- May 27, 2006 at 1:27 am #5232
I ran my 1st marathon in 2003 at the age of 40 in 3:15:09, I ran this race with no training plan or actually any real running experience, I bonked so bad in the last 8 miles and swore I would never run a marathon again. I developed PF in both my feet immediately after the race and finally have reach the point of running pain free only a few months ago.
In between this time span of 2 1/2 years, I ran a 3:25 in Boston and a 3:08:51 in Chicago, both in 2005. I really want to run a sub 3 this fall and just want to post my recent half marathon race results and see if you guys feel that it is a realistic goal this year or maybe I should make a goal for next year. I have signed up for the Marine Corps marathon, it is just a under 1 hour from where I live, so it will be pretty convenient.
I ran a 1/2 maraton in Lewes, Delaware on April 30 and actually won my age group, 40-44 male, but it was not too competitive of a race after the top 2 finishers, 1st place was a male who ran a 1:13:xx, and 2nd place was a female, I think she ran a 1:18:xx, I placed 9th with a time of 1:26:20.
It was a real windy day, fought the wind the 1st 4 or 5 miles, did a 3 mile loop in a park, then a return trip back with the wind. Here are my splits:
1 – 6:33
2 – 6:35
3 – 6:39
4 – 6:39
5 – 6:46
6 – 6:49
7 – 6:30
8 – 6:38
9 – 6:28
10 – 6:31
11 – 6:28
12 – 6:23
13 – 6:15
I didn't turn off my Garmin 205 at the finish, so I don't have a accurate time for the last .1, but I felt I was still running strong, but was glad the finish line was there. I ran by myself the last 4 miles and I was pleased that I could hold, for me, what I thought was a good pace, but I tried to get mile 13 under 6 minutes, but I couldn't do it. This course was a very runner friendly one, no hills and not too many turns, it is easily a PR course. This race also was the 1st time I ever took advantage of the free massage and it was unbelieveable how good I felt after the race and the next day I felt I could run the 1/2 over again.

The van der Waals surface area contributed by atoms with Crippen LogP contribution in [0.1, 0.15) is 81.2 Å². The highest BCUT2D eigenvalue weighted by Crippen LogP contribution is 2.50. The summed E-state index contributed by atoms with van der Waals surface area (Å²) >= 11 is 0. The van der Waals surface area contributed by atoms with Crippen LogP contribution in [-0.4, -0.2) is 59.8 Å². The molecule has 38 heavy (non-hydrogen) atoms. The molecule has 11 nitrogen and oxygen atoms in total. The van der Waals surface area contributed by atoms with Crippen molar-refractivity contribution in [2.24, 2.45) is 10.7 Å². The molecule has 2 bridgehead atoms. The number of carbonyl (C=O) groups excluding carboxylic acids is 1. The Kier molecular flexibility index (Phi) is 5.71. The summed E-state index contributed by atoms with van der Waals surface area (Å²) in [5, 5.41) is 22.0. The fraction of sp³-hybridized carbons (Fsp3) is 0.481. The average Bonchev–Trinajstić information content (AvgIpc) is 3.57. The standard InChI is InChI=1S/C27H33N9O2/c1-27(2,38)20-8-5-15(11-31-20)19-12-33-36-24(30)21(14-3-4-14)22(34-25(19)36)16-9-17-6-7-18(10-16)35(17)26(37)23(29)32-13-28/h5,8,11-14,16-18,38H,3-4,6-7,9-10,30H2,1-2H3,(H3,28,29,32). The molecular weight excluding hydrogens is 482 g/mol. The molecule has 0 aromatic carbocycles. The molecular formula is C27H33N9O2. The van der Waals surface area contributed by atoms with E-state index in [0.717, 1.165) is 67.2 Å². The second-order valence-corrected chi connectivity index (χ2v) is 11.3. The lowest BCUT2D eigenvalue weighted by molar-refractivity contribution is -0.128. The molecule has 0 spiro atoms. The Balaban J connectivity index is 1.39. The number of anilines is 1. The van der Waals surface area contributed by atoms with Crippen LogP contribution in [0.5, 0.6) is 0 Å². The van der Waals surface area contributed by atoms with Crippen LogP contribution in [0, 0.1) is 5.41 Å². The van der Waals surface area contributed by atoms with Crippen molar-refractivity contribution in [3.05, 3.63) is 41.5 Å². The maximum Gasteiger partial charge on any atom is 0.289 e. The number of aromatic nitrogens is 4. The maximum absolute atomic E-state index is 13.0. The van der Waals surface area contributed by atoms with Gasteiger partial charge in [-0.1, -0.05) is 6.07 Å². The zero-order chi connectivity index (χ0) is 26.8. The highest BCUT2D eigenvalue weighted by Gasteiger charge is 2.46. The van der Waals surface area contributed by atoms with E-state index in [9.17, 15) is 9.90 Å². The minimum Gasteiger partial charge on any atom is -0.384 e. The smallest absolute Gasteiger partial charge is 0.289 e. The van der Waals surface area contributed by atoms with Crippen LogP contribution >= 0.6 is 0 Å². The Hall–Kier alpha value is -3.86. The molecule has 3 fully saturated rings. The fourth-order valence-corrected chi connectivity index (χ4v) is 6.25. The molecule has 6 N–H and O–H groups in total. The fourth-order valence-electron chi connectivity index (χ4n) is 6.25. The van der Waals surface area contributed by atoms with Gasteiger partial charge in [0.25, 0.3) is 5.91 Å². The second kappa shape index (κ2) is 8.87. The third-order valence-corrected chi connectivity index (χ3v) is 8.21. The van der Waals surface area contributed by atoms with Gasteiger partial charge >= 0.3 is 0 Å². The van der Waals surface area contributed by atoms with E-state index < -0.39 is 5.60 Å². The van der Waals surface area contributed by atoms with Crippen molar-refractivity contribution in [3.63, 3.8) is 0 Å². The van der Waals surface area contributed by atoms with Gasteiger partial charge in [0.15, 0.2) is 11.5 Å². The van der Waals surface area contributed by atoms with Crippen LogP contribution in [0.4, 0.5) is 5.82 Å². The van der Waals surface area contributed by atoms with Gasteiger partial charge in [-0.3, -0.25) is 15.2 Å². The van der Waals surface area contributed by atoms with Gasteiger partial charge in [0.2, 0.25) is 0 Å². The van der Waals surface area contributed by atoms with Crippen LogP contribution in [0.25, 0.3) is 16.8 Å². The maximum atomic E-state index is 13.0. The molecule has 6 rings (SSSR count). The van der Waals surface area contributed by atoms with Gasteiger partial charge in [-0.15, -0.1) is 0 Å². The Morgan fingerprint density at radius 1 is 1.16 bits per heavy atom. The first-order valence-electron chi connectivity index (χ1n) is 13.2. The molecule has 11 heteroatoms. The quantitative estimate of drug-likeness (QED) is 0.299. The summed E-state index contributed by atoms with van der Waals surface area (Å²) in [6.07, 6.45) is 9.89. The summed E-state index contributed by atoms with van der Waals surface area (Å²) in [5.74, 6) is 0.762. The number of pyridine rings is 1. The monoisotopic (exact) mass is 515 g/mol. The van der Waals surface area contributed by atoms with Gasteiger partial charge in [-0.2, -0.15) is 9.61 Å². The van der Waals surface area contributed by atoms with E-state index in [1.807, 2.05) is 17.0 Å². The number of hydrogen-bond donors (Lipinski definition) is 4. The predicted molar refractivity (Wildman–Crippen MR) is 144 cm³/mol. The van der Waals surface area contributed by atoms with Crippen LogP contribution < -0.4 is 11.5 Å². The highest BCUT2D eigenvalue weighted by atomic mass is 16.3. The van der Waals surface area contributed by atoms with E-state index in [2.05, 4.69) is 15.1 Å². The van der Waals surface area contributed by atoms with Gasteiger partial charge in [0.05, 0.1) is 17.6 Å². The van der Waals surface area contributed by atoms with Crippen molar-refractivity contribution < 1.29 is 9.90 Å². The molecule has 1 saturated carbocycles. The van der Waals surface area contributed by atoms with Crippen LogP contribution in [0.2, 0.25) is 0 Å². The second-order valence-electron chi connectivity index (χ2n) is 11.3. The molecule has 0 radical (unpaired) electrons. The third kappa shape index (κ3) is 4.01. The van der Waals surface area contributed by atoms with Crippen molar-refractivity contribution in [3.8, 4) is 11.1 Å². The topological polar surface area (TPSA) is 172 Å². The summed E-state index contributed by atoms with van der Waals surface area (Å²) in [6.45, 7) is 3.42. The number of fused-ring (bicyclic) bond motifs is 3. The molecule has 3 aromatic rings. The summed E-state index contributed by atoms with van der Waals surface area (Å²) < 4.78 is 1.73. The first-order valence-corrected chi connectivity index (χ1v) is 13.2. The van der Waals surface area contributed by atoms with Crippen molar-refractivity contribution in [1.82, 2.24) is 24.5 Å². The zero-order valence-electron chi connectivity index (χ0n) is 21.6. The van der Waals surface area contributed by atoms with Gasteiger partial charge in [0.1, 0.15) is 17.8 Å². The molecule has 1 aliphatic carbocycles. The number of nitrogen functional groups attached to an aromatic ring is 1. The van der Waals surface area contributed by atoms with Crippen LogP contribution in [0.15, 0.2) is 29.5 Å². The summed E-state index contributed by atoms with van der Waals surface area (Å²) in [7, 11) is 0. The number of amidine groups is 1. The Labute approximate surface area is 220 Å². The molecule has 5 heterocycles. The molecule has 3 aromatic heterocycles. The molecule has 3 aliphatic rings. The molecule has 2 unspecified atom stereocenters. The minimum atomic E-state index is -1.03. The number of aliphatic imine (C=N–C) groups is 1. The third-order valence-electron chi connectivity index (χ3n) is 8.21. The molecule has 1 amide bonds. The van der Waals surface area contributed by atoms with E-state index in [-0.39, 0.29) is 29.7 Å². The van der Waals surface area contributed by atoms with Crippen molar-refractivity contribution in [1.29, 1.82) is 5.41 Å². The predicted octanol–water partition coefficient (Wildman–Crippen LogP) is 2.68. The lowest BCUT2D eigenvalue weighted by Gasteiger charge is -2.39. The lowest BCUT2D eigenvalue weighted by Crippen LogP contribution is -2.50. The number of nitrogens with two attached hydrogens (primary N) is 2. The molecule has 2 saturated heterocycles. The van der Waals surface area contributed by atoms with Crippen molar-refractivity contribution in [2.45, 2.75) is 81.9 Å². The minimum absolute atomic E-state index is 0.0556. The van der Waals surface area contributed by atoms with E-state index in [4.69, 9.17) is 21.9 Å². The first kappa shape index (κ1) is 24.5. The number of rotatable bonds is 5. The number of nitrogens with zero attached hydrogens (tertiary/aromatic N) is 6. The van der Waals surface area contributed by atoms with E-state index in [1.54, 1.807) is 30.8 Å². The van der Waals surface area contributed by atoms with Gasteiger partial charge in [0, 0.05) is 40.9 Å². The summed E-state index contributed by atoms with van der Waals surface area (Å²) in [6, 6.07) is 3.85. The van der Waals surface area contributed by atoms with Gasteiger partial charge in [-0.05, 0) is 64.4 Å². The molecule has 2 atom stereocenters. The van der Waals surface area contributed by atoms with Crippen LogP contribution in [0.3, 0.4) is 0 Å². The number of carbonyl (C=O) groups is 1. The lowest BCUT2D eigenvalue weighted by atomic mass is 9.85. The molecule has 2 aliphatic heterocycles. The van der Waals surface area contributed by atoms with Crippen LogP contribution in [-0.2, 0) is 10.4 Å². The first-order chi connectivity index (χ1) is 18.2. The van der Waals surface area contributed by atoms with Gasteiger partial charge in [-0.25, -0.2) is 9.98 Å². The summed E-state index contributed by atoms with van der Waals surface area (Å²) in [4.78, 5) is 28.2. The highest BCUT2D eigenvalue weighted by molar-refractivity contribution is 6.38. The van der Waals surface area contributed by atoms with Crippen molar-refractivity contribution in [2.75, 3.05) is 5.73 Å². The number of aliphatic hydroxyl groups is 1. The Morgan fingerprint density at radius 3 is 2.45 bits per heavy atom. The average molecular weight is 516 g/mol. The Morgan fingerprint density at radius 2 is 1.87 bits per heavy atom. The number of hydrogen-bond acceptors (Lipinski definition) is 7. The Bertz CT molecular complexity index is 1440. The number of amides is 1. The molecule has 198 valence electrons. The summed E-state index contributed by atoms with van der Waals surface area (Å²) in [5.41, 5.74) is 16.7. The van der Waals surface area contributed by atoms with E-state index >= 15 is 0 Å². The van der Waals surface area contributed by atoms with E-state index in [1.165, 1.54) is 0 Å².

I have been averaging around 65 miles the last 2 months and am doing a 10K tomorrow and am anxious to see if I can improve from my time at the race last year, 39:31. Plan on bumping my miles up in June to about 70 MPW, and hopefully by August I will get some 80 mile weeks in.
Will be trying to run at least 1 race a month along the way and I have already registered for a 1/2 marathon 1 month before the Marine Corps race, which should really let me know if a sub 3 is within reach.
I never follow any training plans, though I basically do what most recommend, 1 long run, 1 tempo run and a speed or hill repeat and just listen to my body on the other days and run accordingly.
I started running 6 years ago, to lose some weight, at that time I weighed 220lbs, now I am at 145lbs, never in my life did I ever have any interests in distance running or ever thought I would like it, but, by far, it is the most enjoyable and rewarding of all of the sports I have participated in. I use to play baseball, I have gotten hits off major league pitching, although it was only in a summer league, I am only 5'9″, but I use to be able to dunk a basketball when I was in high school, played wide receiver on my high school football team, but nothing compares to running.
I only wish I picked up running when I was younger like most of you guys. I really enjoy reading your posts and I have learn alot from you. I just want to say thanks to Ryan and all of you for taking the time and trying to help others achieve their goals.